Teams Aren’t Changing

Part of the greater problem here is that teams are still giving contracts to repeat offenders. This offseason the Washington Capitals rewarded Tom Wilson with a six-year, $31 million deal. Wilson’s deal wasn’t just eyebrow-raising because of his modest production; he signed that contract after earning a league-leading three suspensions in 2017-18.

Wilson wasn’t the only repeat offender to get a contract this summer. The Nashville Predators signed Zac Rinaldo to a one-year, two-way deal. Rinaldo has been suspended four times since April 6, 2014, including a six-game suspension last season for punching an unsuspecting Sam Girard in the face. Somehow, David Poile convinced himself that Rinaldo was worth a possible $650,000 investment on the second day of the 2018 offseason.

Of course, it’s not just the guys like Matt Cooke, Torres, Wilson, and Rinaldo who frequently cross(ed) the line. There are a fair share of exceptionally talented players like Brad Marchand, Nazem Kadri, and Gabriel Landeskog who are also repeat offenders.

The Bruins knew what they were getting into when they signed Marchand to an eight-year deal before the 2016-17 season. He’s missed 15 games due to suspensions and has been fined four times since the 2014-15 season. Last year Marchand earned a five-game ban for a flying elbow delivered to the head of an unsuspecting Marcus Johansson. That indefensible act cost the winger $373,475.61 in salary. It was his sixth career suspension, and it would be foolhardy to assume that it will be his last given his track record.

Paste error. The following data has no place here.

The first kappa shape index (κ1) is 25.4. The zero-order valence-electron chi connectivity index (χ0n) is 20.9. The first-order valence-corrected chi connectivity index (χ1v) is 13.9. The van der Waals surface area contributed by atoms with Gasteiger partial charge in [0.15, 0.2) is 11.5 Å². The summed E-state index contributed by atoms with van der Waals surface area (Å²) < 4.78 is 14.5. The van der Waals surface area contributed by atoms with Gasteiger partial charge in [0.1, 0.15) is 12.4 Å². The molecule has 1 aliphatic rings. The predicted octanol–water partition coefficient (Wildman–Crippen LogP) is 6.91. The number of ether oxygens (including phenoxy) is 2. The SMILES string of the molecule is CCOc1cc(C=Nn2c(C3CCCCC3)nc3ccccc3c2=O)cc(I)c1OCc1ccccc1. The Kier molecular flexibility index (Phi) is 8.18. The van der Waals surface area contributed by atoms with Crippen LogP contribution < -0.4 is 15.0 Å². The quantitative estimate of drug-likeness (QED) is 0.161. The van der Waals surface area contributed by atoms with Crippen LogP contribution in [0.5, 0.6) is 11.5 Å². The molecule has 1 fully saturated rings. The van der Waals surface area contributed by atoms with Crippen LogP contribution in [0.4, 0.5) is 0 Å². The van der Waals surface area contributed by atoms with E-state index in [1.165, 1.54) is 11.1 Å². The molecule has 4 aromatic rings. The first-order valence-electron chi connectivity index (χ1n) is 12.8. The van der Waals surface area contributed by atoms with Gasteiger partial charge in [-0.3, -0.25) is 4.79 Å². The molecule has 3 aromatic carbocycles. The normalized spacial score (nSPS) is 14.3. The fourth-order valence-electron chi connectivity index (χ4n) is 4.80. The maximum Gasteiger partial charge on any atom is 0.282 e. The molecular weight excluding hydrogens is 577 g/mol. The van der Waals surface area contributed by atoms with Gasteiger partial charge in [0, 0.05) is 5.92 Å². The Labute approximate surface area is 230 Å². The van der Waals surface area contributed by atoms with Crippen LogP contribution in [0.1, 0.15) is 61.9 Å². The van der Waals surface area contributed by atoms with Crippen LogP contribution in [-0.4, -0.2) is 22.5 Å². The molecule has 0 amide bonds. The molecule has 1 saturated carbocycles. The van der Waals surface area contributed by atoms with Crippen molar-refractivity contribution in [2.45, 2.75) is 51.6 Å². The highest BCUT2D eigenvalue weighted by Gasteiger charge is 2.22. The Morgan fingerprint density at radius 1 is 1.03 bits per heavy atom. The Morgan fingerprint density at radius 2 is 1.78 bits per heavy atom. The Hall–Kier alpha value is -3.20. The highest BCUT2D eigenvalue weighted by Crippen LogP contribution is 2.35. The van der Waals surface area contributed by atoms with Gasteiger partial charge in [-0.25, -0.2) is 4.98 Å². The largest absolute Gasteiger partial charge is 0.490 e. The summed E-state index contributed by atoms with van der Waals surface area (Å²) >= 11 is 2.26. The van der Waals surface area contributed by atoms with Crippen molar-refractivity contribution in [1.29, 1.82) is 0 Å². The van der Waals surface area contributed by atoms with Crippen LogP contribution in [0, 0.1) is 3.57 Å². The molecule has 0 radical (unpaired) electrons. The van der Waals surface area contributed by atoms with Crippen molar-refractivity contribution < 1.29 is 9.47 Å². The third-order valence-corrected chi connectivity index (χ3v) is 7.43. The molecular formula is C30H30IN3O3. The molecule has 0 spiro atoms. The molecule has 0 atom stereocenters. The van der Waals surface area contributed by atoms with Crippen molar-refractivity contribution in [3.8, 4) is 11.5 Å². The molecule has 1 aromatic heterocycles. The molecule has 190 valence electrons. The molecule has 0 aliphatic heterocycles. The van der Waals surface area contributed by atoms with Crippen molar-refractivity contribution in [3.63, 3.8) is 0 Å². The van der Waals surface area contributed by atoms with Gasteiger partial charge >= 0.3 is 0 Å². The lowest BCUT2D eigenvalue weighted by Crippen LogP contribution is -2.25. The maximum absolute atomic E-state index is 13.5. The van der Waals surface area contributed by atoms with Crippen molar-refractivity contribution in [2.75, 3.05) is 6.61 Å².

A Matter of Priority

Before we go any further, let’s make something perfectly clear: there will always be dangerous plays in hockey; the speed of the game makes it a disturbingly successful recipe for concussions and other injuries. However, that doesn’t change the fact that the league must do everything it can to reduce injuries and protect its players. And a big part of protecting players is employing punitive measures to discourage dirty and excessively dangerous play.

The Department of Player Safety has a very tough job. They have to dole out bans and fines in the hopes that they will discourage infractions, preserve the integrity of the game, and protect players. Unfortunately, it’s all too easy to become frustrated with some of the decisions that are made by Parros and his colleagues.

On Nov. 2 Kevin Hayes was chirping at Alex Killorn from the Rangers bench and squirted his water bottle at him. Killorn responded by turning around and jabbing at Hayes with his stick. Both players received a $5,000 fine, the maximum allowable under the CBA. Earlier in the season Matt Dumba of the Minnesota Wild also received a $3,000 fine — again, the maximum allowable under the CBA — for spraying an opponent with his water bottle.

As far as I can tell, all of the fines handed out by the Department of Player Safety last season were for the maximum amount allowed under the CBA. Which means that players who had impromptu water gun fights were fined just as much as players who butt-ended, boarded, cross-checked, and dangerously tripped opposing players. It goes without saying that there is a huge difference between spraying someone with water and jamming the butt end of your stick into their ribs. One is harmless; the other could result in serious injury.